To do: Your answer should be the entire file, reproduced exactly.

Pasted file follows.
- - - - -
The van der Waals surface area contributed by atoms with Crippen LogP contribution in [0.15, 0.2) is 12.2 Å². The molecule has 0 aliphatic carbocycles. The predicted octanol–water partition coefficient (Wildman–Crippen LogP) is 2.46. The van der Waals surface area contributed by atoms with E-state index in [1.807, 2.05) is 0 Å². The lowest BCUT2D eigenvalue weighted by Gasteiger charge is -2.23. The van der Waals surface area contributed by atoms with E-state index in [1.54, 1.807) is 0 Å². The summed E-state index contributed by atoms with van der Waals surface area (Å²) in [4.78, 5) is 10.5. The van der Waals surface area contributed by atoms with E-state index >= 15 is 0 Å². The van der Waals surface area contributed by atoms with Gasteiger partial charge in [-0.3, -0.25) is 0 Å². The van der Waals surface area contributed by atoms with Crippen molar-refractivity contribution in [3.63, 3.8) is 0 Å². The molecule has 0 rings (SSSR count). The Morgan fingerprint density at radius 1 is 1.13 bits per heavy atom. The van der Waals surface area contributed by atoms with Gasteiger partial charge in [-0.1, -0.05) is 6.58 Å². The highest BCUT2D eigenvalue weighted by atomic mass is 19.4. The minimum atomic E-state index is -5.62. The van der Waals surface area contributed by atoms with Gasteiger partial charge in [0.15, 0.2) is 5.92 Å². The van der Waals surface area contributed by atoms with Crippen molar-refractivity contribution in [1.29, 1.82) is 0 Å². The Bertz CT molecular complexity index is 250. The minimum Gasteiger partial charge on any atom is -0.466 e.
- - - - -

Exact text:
The van der Waals surface area contributed by atoms with Crippen LogP contribution in [0.15, 0.2) is 12.2 Å². The molecule has 0 aliphatic carbocycles. The predicted octanol–water partition coefficient (Wildman–Crippen LogP) is 2.46. The van der Waals surface area contributed by atoms with E-state index in [1.807, 2.05) is 0 Å². The lowest BCUT2D eigenvalue weighted by Gasteiger charge is -2.23. The van der Waals surface area contributed by atoms with E-state index in [1.54, 1.807) is 0 Å². The summed E-state index contributed by atoms with van der Waals surface area (Å²) in [4.78, 5) is 10.5. The van der Waals surface area contributed by atoms with E-state index >= 15 is 0 Å². The van der Waals surface area contributed by atoms with Gasteiger partial charge in [-0.3, -0.25) is 0 Å². The van der Waals surface area contributed by atoms with Crippen molar-refractivity contribution in [3.63, 3.8) is 0 Å². The molecule has 0 rings (SSSR count). The Morgan fingerprint density at radius 1 is 1.13 bits per heavy atom. The van der Waals surface area contributed by atoms with Gasteiger partial charge in [-0.1, -0.05) is 6.58 Å². The highest BCUT2D eigenvalue weighted by atomic mass is 19.4. The minimum atomic E-state index is -5.62. The van der Waals surface area contributed by atoms with Gasteiger partial charge in [0.15, 0.2) is 5.92 Å². The van der Waals surface area contributed by atoms with Crippen molar-refractivity contribution in [1.29, 1.82) is 0 Å². The Bertz CT molecular complexity index is 250. The minimum Gasteiger partial charge on any atom is -0.466 e.